Tuesday, September 02, 2014

75th Anniversary of the Beginning of the Second World War

The Vicar of St Jude's and the Mayor of Hendon take the salute in South Square in 1939

On 2 September 1939 the United Kingdom issued an ultimatum to Germany requiring an immediate withdrawal of military forces from Poland.  The ultimatum expired the following day at 11:00am without response, and so the Prime Minister, Neville Chamberlain, announced consequently this nation is at war with Germany.

This year the Bishop of London preached in the Berliner Dom (Berlin Cathedral) on Sunday 31 August to mark the 75th anniversary of the start of the Second World War.

As he recalled the two great wars of the twentieth century he said:

We cannot change the past but we do have to accept responsibility for how we remember it – the future depends on how we remember the past…. We should recognise how new Europe is in its present form  . . .   Thomas Masaryk described the Europe of these years as 'a laboratory atop a vast graveyard.'  Our present situation is not the result of any historical inevitabilities but just one of the possible outcomes of the protracted 20th century European civil war.

The Diocese of London formed a partnership with the Diocese of Berlin-Brandenburg in 1999 and the Bishop spoke of the importance of developing that partnership in the context of the new challenges facing Europe today.  

The Bishop of London’s full sermon can be read here.

The beginning of the War missed both the August and September issues of the St Jude's Gazette.  The October 1939 edition opened starkly with a list of WARTIME ARRANGEMENTS.   

The boiler house has been converted into an extremely strong and effective shelter, and has been commended as one of the best so far inspected in the district.  It has been fitted up as a chapel in the case of need.  The two west lobbies have also been fortified and are open day and night.  These lobbies are not effective for anti-gas however.  If the warning should sound before Mass the Celebrant will say Mass in the basement chapel at the proper time. If the warning should sound during Mass the Celebrant will complete the Mass, giving Communion to such as remain. At High Mass, in such a case, any music which prolongs the service will be omitted.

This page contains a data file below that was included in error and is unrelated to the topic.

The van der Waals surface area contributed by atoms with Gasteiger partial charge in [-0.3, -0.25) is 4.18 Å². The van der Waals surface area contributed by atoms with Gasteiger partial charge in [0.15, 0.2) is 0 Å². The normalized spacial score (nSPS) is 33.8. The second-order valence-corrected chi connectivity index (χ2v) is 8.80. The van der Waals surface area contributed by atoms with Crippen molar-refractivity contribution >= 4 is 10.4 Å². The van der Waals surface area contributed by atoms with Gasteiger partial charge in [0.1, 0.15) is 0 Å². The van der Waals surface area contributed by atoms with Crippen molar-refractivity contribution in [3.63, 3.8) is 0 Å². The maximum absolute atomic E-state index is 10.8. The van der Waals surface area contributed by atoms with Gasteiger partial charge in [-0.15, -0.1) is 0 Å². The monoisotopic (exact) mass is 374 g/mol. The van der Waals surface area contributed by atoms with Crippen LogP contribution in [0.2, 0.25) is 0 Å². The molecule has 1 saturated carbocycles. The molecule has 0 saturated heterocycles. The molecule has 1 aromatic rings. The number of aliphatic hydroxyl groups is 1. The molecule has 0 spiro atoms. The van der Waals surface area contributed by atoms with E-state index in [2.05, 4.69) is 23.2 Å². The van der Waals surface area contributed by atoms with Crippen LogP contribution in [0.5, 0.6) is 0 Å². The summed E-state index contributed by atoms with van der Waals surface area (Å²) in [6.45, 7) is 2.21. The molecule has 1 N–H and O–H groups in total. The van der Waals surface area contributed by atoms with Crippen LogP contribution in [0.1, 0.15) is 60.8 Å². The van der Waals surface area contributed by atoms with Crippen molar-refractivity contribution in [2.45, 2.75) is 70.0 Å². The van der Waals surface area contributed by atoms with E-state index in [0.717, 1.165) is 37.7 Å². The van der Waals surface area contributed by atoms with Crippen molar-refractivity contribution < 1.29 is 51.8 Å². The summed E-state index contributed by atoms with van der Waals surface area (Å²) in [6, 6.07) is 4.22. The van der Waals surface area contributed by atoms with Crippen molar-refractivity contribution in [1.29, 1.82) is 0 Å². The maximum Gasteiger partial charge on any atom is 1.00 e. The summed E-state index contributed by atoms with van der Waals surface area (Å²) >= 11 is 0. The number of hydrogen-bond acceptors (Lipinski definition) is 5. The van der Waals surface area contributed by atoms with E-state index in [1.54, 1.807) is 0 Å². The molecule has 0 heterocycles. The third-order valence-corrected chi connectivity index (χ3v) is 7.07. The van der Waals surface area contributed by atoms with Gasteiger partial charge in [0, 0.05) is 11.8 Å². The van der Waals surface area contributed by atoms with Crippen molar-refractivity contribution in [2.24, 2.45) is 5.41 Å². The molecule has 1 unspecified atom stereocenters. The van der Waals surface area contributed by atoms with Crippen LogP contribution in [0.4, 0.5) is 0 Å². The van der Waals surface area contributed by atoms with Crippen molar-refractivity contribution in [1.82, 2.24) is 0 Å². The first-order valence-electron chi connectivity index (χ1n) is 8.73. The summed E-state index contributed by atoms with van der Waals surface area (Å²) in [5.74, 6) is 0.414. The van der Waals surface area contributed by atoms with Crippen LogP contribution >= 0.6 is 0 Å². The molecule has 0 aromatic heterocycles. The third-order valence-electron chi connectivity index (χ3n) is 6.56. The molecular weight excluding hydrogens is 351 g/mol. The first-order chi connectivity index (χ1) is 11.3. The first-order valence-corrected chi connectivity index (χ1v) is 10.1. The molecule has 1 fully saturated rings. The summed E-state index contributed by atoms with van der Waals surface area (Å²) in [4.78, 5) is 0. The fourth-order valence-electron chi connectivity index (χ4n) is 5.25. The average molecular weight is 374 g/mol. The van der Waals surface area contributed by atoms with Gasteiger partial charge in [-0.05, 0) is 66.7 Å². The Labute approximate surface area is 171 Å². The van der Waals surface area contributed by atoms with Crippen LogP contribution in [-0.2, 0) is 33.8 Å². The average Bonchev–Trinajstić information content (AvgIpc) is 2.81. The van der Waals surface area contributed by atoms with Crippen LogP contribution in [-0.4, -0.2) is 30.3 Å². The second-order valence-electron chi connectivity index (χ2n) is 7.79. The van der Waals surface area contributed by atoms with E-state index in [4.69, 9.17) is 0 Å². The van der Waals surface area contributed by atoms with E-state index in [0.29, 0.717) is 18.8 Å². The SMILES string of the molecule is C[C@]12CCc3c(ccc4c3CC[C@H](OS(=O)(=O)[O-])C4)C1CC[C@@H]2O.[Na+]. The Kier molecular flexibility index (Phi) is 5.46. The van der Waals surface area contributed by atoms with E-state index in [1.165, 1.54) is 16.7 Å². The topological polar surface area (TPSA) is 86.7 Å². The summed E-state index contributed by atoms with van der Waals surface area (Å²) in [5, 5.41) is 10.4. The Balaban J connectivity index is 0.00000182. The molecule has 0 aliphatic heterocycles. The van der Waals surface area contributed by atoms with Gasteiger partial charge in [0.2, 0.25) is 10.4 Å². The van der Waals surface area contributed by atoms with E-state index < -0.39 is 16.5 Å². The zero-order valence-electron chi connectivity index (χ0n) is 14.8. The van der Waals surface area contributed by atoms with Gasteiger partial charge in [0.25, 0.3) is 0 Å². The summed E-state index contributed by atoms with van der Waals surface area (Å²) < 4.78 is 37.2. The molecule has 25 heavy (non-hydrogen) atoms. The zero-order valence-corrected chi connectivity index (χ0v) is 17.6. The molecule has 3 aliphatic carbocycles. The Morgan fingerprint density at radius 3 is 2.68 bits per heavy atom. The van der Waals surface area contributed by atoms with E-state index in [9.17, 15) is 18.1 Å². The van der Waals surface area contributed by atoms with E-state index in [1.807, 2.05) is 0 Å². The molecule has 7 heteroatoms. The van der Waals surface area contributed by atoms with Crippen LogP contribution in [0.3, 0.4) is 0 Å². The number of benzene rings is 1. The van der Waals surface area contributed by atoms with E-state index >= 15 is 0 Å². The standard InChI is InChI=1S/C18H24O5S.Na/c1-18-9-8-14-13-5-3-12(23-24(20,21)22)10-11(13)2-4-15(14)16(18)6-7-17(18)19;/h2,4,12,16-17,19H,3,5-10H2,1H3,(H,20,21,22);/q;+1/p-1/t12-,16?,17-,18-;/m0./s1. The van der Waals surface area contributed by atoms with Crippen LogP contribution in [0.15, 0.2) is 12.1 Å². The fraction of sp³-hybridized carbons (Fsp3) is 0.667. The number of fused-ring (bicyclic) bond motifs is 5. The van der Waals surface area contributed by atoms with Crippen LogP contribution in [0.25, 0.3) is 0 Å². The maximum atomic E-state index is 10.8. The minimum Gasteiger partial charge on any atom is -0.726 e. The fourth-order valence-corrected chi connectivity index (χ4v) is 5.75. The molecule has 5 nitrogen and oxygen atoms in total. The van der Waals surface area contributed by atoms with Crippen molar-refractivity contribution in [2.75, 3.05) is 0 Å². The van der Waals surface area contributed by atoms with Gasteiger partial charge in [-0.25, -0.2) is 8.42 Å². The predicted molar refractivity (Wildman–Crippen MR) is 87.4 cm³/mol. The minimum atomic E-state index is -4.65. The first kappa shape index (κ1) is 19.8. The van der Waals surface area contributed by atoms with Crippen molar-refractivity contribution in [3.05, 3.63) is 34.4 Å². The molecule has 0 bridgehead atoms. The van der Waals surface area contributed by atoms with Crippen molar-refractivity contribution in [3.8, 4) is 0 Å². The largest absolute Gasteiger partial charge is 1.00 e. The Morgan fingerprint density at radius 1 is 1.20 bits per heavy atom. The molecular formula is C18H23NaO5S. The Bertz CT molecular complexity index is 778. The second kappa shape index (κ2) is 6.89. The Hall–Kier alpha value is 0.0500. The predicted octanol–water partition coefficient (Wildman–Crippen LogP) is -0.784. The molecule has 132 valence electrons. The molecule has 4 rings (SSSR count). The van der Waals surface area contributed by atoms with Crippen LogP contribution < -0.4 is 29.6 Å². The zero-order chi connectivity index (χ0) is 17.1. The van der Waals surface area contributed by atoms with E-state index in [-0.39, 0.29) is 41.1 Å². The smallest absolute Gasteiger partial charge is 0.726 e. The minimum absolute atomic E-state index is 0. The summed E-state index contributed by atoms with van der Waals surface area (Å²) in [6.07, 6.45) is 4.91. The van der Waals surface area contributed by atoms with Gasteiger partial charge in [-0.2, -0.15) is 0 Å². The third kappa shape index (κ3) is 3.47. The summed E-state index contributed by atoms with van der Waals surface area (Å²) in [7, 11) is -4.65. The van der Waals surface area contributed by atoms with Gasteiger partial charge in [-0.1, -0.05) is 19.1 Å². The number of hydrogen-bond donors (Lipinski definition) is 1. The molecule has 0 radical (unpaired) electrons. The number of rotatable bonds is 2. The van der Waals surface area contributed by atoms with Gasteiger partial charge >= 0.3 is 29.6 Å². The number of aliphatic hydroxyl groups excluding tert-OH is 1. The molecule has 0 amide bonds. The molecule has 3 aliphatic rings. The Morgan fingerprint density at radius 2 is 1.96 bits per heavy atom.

People living more than 10 minutes away from the church should preferably make use of our shelters when the service is over or when they feel obliged to leave the body of the church,  Those living close to the church should return home if they have adequate shelter there if the church shelters are full.  The Vicarage will always be open for the purposes of shelter.

St Jude's has no Second World War Memorial, although a drawing exists of a proposal for one by Walter Starmer who had painted the murals in the church.  The Church Council thought the money would be better spent on a Memorial Hall in the newer part of the Suburb beyond the Market Place. The hall was never built.